Grants and Contracts Details
Equine influenza (EI), a World Organization for Animal Health (OIE) listed highly contagious acute respiratory disease of wild and domesticated horses, is caused by Equine Influenza virus (EIV) of the H3N8 subtype, is enzootic in many countries, and impacts the equine industry globally. The ease of transmission by direct contact and inhalation makes the spread a global concern. Antigenic drift at the hemagglutinin (HA), the prime target for neutralizing antibodies as well as the major determinant of the pathogenicity of influenza A viruses, has led to vaccine failure in various parts of the world and therefore periodic updating of vaccines is imperative. The OIE expert surveillance panel (OIE ESP) on equine influenza vaccine composition recommends a bivalent vaccine, stimulating protective immunity against the most recent H3N8 virus clades 1 and 2 of the Florida sublineages. Whilst whole-virus vaccines are still widely used and the canarypox-vectored vaccine is used in Europe, a need for an updated new generation efficacious vaccine exists. We propose to develop a plant-produced bivalent EI virus-like particle (VLP) vaccine candidate that is capable of eliciting both protective neutralizing antibodies and cell-mediated immunity. Influenza VLPs lack the viral genome and are therefore non-infectious but contain repetitive, high density display of synthetic HA viral surface proteins able to elicit robust protective immunity in horses. Our team has already succeeded in developing a highly efficacious plant-produced influenza A VLP vaccine of the H6 HA subtype for poultry resulting in significant reduction of not only viral shedding but also duration of viral shedding. Plant biopharming as an emerging manufacturing platform, recognized for its scalability, speed, versatility and low production costs is an increasingly promising molecular pharming platform for both human and veterinary vaccines. A safe, efficacious, new-generation bivalent EI VLP vaccine produced in plants, which can promptly and regularly be antigenically matched to ensure optimal protection, will pave the way to highly competitive commercially viable vaccine products for all economic environments. Importance to the Equine Industry A highly efficacious plant-produced influenza VLP vaccine of the H6 subtype for poultry produced and validated by the team from CSIR and the University of Pretoria (South Africa) facilitated the design and production of a bivalent EI VLP vaccine candidate for horses. The team hypothesize that a safe, efficacious plant-produced, antigenically matched equine influenza hemagglutinin (HA) based virus-like particle (VLP) vaccine candidate, representing the most recent epidemiologically relevant virus strains recommended by the OIE (H3N8 Florida sublineages clade 1 and 2) will stimulate a robust humoral and cellular immune response, with antibody titers of magnitude to effectively protect horses against H3N8 EIV. Plant-produced Equine influenza (EI) VLPs will be produced, purified and the adjuvanted bivalent vaccine formulated (clade 1 and 2, ratio of 1:1) prior to a dose escalating study in horses (3 doses, 3 horses each) followed by an efficacy study. A highly efficacious antigenically matched H3N8 EIV VLP vaccine for annual or six monthly booster vaccination to confer protective immunity and curtail regional EIV outbreaks in horses globally will be advantageous. The VLP vaccine technology allows rapid antigenic updating of the EI vaccine if required. The feature of DIVA (differentiation of infected from vaccinated animals) compliance of the vaccine candidate will in addition assist in disease surveillance and outbreak management. DIVA compliance is an important goal of future vaccine development, as it facilitates disease control efforts and epidemiological investigation, but among the current generation of EIV vaccines only the canarypox-vectored vaccine has DIVA capability; this is the main reason why the canarypox-vectored vaccine was the only EIV vaccine approved for use in Australia during their 2007 outbreak. Equine influenza is already considered enzootic in the USA and much of the world. The use of live vaccines always poses a risk, not only to the animal the vaccine is administered to, but also the vaccinator. Using plant derived VLP to stimulate an efficient protective immune response is a safe alternative in theory, and if proven effective, may open up a whole new way of thinking in terms of immunity, protection and management of equine influenza globally.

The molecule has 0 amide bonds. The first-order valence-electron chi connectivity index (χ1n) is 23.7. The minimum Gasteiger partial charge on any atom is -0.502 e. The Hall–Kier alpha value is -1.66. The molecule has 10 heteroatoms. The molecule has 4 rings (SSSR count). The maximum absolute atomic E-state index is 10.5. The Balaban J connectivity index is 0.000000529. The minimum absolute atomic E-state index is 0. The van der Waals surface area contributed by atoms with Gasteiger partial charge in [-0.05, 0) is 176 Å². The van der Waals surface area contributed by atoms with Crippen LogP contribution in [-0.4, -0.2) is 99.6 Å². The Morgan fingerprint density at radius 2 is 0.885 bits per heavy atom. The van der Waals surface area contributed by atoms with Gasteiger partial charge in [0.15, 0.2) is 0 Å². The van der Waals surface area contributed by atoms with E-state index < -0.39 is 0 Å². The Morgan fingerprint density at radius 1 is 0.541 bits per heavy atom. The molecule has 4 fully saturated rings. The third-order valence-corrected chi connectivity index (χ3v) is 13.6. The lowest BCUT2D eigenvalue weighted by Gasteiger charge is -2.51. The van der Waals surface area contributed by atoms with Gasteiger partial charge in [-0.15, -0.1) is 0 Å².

|Effective start/end date||4/1/21 → 6/30/23|
- Grayson Jockey Club Research Foundation Inc: $115,358.00
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